Barry Eisler

Saturday, February 17, 2007

The Real Issue on Hillary and Iraq

I'm intrigued by calls from various Democratic quarters for Hillary Clinton to apologize for her 2002 vote authorizing military action in Iraq.

Clinton has said that knowing what she knows now, she wouldn't have voted the way she did. Saturday Night Live hilariously interpreted her remarks to mean, "Knowing what we know now, that you could vote against the war and still be elected president, I would never have pretended to support it."

As a matter of logic, Clinton's position has merit. Some mistakes you never should have made (unjustifiable); others, you made reasonably, based on what you knew at the time (justifiable). And even though she refuses to utter the "M" word (taking her cue in this regard from President Bush), Clinton is simply arguing that her mistake was justified based on the faulty intel she received from the White House.

But I think there's something more important going on here than whether someone made a mistake in voting to authorize the war, whether the mistake was justified at the time, and whether the mistake warrants an apology. The real issue here is judgment.

It's easy to forget that before the war, the Bush administration was hardly alone in believing Saddam Hussein had or soon would have WMD. So Senator Clinton is entitled to her position that she authorized the war based on what turned out to be faulty intelligence. But she's avoiding the harder, and more relevant question, of whether war made sense even if the intelligence had been accurate.

Kim Jung Il has long had a universally acknowledged active WMD program (which has subsequently led to an actual North Korean nuke) and is a demonstrated missile and nuclear know-how proliferator. The al-Saud fund hate-inculcating madrasses worldwide and supplied three quarters of the 9/11 hijackers. Iranian sponsorship of global terrorism is well documented. We know the Pakistani government was complicit in AQ Khan's nuclear proliferation efforts, with North Korea, Iran, and Libya as Khan's customers. Yet of all these demonstrated WMD and terrorist threats, we made war only on Saddam Hussein.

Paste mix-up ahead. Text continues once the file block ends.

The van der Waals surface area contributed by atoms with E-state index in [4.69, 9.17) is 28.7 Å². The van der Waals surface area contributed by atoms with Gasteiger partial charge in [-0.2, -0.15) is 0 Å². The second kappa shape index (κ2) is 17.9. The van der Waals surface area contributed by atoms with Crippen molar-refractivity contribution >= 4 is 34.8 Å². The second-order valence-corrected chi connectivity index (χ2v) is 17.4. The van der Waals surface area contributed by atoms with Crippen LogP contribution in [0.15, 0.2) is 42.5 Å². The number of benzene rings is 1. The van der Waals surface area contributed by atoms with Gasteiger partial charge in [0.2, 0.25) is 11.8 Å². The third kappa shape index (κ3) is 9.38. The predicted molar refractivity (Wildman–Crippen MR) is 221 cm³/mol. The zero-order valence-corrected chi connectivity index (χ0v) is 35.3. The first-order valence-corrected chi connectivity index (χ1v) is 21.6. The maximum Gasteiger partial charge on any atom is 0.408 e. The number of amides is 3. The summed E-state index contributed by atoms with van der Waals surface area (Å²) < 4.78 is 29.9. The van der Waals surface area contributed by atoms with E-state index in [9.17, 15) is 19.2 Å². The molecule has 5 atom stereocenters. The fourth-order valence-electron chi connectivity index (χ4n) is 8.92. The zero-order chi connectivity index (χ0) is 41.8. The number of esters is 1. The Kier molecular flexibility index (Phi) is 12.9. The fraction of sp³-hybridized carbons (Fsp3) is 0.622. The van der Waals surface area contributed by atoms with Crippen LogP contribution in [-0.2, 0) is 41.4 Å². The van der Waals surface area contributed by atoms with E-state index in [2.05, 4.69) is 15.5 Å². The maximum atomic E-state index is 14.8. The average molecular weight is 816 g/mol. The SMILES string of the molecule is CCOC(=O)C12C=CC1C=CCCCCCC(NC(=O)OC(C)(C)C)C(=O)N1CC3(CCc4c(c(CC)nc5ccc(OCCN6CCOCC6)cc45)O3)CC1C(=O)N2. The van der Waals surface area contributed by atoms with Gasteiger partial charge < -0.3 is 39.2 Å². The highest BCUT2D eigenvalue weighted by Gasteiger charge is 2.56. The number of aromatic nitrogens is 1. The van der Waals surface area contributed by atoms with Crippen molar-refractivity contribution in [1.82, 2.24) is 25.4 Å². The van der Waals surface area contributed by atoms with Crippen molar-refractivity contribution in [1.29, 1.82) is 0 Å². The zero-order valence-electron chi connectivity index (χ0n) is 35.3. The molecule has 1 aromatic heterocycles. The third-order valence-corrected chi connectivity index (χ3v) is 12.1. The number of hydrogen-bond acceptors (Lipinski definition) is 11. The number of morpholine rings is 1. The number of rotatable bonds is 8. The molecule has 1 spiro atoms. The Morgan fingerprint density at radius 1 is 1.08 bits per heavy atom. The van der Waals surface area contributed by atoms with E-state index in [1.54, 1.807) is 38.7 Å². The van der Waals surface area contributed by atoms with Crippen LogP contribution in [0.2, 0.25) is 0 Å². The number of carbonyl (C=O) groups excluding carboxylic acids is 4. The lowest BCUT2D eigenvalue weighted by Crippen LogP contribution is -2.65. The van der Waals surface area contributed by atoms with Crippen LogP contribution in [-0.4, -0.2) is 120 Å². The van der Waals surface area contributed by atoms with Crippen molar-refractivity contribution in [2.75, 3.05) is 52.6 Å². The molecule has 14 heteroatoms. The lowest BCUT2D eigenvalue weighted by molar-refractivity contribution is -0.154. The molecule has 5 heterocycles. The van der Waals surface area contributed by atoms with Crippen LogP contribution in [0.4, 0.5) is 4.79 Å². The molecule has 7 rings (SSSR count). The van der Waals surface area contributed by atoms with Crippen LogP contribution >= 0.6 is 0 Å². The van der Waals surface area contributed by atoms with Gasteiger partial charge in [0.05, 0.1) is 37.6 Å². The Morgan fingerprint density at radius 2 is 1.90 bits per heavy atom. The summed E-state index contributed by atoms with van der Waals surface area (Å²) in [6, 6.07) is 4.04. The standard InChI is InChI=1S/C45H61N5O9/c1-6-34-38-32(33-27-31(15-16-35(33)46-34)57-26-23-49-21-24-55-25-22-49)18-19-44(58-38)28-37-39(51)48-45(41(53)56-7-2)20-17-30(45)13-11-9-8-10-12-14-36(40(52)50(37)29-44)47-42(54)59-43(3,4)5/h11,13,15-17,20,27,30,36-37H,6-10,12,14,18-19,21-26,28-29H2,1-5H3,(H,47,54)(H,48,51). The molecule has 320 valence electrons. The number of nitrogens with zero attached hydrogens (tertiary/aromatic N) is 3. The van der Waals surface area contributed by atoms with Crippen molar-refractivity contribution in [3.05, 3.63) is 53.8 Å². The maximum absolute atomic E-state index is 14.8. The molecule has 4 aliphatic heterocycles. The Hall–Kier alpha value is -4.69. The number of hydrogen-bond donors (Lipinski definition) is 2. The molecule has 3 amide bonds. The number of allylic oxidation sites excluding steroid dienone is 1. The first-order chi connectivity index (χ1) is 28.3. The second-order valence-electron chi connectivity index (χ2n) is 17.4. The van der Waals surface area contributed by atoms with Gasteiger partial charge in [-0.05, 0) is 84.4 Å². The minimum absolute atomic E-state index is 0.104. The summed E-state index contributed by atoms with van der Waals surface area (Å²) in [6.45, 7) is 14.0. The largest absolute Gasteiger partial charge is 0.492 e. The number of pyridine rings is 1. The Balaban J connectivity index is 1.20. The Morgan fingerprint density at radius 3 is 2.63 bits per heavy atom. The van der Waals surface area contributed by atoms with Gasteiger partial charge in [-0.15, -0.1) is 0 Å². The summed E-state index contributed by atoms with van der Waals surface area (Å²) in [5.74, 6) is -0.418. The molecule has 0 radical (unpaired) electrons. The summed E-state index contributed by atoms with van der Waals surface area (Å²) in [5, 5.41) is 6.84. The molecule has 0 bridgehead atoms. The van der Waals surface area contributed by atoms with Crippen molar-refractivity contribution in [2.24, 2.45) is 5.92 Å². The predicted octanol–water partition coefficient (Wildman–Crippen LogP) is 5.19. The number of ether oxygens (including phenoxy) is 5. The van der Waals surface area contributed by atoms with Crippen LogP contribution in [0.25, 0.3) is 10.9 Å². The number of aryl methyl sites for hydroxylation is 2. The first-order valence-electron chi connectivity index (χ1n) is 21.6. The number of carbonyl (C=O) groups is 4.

I wish Senator Clinton and others (including myself) had thought to ask: if we can live with Kim Jung Il and the al-Saud and the Iranian mullahs and Masharraf's complicity with AQ Khan, why can't we live with Saddam? And if we *can* live with him but are going to attack him anyway, what is the real motive for the attack? There might have been good, persuasive answers to these questions, but Senator Clinton didn't ask, and President Bush didn't volunteer them.

My own take: The Bush administration honestly believed Iraq had WMDs or dangerous WMD programs. But they never adequately considered alternatives short of war because the exigencies that inhibit us from going to war with North Korea, Pakistan, Saudi Arabia, and (so far) Iran were all absent in Iraq. Bush didn't intentionally invent Saddam's WMD, as many on the left have accused him of doing, but nor did he deal with the WMD possibility honestly. Instead, he thought, "Hussein's WMD are a threat. Yes, we could manage the threat another way, as we have with threats posed by Iran, North Korea, Pakistan, and Saudi Arabia... but if we deal with the threat by invasion, we can simultaneously intimidate Iran and Syria, and possibly the al-Saud; we can rebuild Iraq's sanctions-crippled oil industry and lower the price of a barrel in the process; and we can even unleash a wave of democracy in the middle east."

I can understand the appeal of such a plan before the fact, but its implementation has been a catastrophe. Perhaps the catastrophe could have been mitigated, or even avoided altogether, if the Senate and House (and the media) had probed Bush's real objectives -- which, as the counterexamples above demonstrate, could not logically have been solely about WMD, no matter how honestly Bush or anyone else believed those WMDs to exist.

The real question, then, isn't whether Senator Clinton's mistake in voting to authorize the war was justified by what turned out to be faulty intelligence. The real question is, why didn't she ask why war was necessary even if the intelligence was accurate? Why if we could deal with so many other dangerous regimes short of war, we had to go to war in Iraq?

Hard questions like the ones above would have shown real depth of consideration and judgment -- the kind showed by, say, Barrack Obama, who spoke out against war, though as a State senator he could have kept his mouth shut and had it both ways later.

I'm afraid Saturday Night Live got it about right about Senator Clinton.
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13 Comments:

Blogger Tempest said...

Finally...after shouting this very opinion to anyone and everyone within earshot for at least two years, I get to read the affirmation I've waiting for.

Thank you, Barry.

Daniel

Saturday, February 17, 2007 4:10:00 PM  
Blogger ~ Busybooklover :D said...

Sadly it seems to end up being about plausable deniability. Reframing it later. Positional safety nets... (Referring to your Slippery Redundancy post as well.) With every word spoken, every question asked just WAITING to go into someones tell all. It makes me admire the voices of an Obama, or anyone for that matter, questioning the herd even more.